The Fall is evident in the analysis of racism as the ordinary business of society. A true understanding of the doctrine of the fall understands that sin is more than our individual sins. Sin pervades the human order and how things are done. Even when we say we do not have hatred toward a person of another “race,” sin manifests itself in a system which is set up to benefit some over others, whether in real estate deed restrictions and redlining, differentials in property tax education funding, policing patterns and practices and more. The good news of the gospel in this is that the effects of the fall are remediable, contrary to the beliefs of many secularists. But we have to see it first, and CRT helps us with this.

Turning to Redemption, the “voices of color thesis” offers hope of understanding the realities to which those of us identifying as white may be blind to. More than that, this thesis reflects the idea of the body of Christ in which every part is needed for the health of the whole body. We dismiss voices of color to our own loss. A major part of this chapter focuses on how one of the authors was the lead candidate for a top diversity, equity, and inclusion position at a Christian university, which would have meant leaving a recognized role at a public university. Sadly, top leadership at the school subverted the search committee, choosing an internal candidate who was not a person of color. The author reflects on how his secular institution seemed to recognize the worth of his voice of color more than the Christian institution. He writes tellingly of the role “color blindness” played in this decision and the model Acts 6 of recognizing minority voices, with the resultant flourishing of the church.

Under Consummation, the authors argue for the one of the distinctive contributions Christians may make to CRT. They contend that CRT offers no grounds for an eschatological hope. And sometimes, the resistant response of dominant culture results in deepening alienation, a critique that only envisions divides with no hope of healing. Instead, the authors point to King’s idea of “the beloved community.” In contrast, the authors identify the “gloomy eschaton” of CRT. Christians with a biblically informed eschatological hope live toward a vision of a diverse multitude worshipping a common Lord in Revelation 7:9, sustained by the resurrection of Jesus as the foretaste of his final victory.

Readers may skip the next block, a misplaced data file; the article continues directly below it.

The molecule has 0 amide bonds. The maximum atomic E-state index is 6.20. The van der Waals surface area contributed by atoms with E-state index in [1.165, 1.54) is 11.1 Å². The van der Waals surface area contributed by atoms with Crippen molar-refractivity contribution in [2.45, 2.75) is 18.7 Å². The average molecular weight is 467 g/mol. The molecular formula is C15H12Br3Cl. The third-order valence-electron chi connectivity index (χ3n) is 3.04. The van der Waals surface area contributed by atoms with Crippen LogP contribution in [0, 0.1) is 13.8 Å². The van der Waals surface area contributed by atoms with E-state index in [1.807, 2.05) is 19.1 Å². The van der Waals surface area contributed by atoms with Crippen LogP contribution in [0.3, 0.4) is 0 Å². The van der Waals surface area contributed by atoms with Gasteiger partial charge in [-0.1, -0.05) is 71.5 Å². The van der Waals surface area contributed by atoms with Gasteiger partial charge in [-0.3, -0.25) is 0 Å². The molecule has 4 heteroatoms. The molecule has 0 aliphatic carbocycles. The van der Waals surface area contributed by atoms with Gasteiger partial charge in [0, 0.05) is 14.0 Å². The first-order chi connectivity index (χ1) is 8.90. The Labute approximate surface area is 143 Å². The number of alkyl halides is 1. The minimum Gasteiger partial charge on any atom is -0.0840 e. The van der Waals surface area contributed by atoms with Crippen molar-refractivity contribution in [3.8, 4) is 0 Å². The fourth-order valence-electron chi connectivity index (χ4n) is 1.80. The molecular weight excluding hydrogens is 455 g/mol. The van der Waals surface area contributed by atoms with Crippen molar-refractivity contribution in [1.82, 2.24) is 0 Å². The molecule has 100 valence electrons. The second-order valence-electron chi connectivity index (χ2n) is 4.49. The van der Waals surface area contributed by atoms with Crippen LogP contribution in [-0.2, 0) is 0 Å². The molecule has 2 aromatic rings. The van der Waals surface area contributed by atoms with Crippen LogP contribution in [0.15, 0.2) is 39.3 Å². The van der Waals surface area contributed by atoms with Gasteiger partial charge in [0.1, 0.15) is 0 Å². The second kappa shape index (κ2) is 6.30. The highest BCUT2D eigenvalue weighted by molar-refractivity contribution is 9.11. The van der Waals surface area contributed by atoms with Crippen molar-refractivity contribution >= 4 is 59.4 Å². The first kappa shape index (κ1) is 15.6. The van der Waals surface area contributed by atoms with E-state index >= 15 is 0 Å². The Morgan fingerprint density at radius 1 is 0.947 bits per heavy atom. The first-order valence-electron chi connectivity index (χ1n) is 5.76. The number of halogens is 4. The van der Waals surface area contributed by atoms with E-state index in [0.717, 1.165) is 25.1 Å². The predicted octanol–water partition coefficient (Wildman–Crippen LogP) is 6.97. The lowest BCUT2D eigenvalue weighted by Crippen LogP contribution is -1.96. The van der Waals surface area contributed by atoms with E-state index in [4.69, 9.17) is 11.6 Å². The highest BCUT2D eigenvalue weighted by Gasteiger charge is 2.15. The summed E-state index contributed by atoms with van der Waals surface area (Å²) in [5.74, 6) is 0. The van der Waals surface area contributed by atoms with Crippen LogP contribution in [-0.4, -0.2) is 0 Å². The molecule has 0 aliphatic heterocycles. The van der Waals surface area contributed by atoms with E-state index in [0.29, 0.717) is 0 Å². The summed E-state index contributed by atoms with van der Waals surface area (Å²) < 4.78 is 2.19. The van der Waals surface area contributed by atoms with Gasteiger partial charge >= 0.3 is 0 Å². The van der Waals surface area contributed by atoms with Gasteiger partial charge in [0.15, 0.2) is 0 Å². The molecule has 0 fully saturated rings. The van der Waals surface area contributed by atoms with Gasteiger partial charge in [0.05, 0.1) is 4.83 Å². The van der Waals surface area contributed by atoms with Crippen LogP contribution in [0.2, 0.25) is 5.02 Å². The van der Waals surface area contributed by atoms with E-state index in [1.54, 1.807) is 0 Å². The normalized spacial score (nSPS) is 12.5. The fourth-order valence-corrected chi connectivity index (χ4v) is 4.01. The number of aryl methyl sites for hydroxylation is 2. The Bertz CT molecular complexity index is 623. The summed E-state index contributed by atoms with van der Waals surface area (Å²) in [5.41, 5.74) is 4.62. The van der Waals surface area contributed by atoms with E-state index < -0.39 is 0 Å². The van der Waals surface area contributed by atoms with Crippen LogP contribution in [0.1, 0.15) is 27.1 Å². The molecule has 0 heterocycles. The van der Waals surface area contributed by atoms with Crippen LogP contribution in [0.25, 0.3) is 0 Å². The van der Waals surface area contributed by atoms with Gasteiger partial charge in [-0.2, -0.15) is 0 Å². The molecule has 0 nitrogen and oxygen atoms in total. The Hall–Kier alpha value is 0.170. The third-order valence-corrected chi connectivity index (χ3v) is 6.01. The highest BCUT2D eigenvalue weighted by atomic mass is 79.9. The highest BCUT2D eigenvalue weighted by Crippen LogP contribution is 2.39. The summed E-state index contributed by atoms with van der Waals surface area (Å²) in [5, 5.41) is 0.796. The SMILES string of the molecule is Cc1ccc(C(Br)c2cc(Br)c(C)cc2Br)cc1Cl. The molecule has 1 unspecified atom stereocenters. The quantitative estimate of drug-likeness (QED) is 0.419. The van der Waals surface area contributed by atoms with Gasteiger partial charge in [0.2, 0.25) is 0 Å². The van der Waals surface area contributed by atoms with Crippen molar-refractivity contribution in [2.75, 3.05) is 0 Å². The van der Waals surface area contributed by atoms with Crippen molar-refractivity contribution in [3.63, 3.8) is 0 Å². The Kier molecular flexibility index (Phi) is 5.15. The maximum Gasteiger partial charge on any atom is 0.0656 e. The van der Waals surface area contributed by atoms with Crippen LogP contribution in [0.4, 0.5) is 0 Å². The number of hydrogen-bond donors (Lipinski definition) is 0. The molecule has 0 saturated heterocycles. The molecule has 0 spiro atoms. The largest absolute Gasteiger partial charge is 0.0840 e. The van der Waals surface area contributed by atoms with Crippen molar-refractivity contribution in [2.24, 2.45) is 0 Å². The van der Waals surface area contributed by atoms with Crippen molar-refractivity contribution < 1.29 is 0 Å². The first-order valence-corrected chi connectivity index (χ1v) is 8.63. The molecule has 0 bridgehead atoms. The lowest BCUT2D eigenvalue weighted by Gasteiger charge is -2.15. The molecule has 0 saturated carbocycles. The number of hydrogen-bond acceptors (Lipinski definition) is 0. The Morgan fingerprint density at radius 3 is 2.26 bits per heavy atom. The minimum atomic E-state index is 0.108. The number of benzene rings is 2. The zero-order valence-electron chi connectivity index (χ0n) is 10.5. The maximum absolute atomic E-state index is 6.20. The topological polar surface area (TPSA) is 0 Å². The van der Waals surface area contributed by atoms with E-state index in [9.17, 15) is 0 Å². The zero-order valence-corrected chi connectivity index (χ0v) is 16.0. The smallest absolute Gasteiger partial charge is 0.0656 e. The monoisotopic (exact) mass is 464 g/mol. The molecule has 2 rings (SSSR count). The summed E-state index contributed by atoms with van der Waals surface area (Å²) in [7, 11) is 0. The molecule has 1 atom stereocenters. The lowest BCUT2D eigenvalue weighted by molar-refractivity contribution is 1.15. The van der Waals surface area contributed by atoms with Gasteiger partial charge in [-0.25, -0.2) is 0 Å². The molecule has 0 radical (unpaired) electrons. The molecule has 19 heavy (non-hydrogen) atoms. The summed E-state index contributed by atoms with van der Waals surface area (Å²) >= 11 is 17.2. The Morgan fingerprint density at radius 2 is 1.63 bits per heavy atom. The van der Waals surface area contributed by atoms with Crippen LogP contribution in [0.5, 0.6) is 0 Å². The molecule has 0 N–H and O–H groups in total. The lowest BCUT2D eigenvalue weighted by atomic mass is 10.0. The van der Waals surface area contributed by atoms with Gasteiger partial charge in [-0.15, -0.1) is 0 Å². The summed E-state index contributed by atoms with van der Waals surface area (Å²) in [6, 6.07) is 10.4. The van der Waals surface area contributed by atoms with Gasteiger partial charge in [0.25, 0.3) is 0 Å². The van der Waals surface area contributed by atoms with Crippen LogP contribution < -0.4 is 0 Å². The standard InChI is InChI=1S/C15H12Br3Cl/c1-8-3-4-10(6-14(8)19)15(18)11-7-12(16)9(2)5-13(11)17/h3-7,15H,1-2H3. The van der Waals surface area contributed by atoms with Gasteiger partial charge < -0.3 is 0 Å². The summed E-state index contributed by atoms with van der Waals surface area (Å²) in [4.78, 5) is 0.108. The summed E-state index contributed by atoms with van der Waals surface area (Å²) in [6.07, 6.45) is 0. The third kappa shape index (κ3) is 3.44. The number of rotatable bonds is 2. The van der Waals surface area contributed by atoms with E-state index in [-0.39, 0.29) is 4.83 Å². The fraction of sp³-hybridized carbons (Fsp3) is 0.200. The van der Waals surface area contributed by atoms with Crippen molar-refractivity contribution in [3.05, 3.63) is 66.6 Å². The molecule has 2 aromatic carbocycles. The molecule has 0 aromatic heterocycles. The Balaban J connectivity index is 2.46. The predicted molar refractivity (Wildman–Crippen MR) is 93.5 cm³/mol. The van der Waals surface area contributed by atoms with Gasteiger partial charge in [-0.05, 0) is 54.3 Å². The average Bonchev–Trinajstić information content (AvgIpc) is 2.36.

Sadly, “Critical Race Theory” has become a rallying cry of our political right. The phrase, unfortunately, lends itself to this, even though few who rail against the theory understand what they are railing against. And because of political alignments, many dominant culture Christians join them. The writers of this book occupy that neglected middle ground, appraising CRT fairly, recognizing both the way it reflects biblical insights into the human condition as well as its shortcomings. They denounce any association of CRT with Marxism, one of the author’s parents having fled the Marxist revolution in China and seeing the havoc it wrought. Perhaps their most original contribution is the recognition of the hope of the gospel rather than the counsels of gloom that prevail in some CRT circles. CRT exposes the insidious character of racism beyond our personal acts, the ways it has been woven into society. The scriptures understand that this, too, is sin. As God’s people, we know a remedy for sin. But we have to face it and repent and lament and confess and turn away, finding pardon and restoration in Christ. That’s painful, but that is often the way it is with healing, whether of our own lives or our nation’s soul.


Disclosure of Material Connection: I received a complimentary review copy of this book from the publisher.

2 thoughts on “Review: Christianity and Critical Race Theory

  1. Pingback: New Book Releases – Week of 24 Apr '23 – Chao Romero & Liou, more…

  2. Pingback: The Month in Reviews: April 2023 | Bob on Books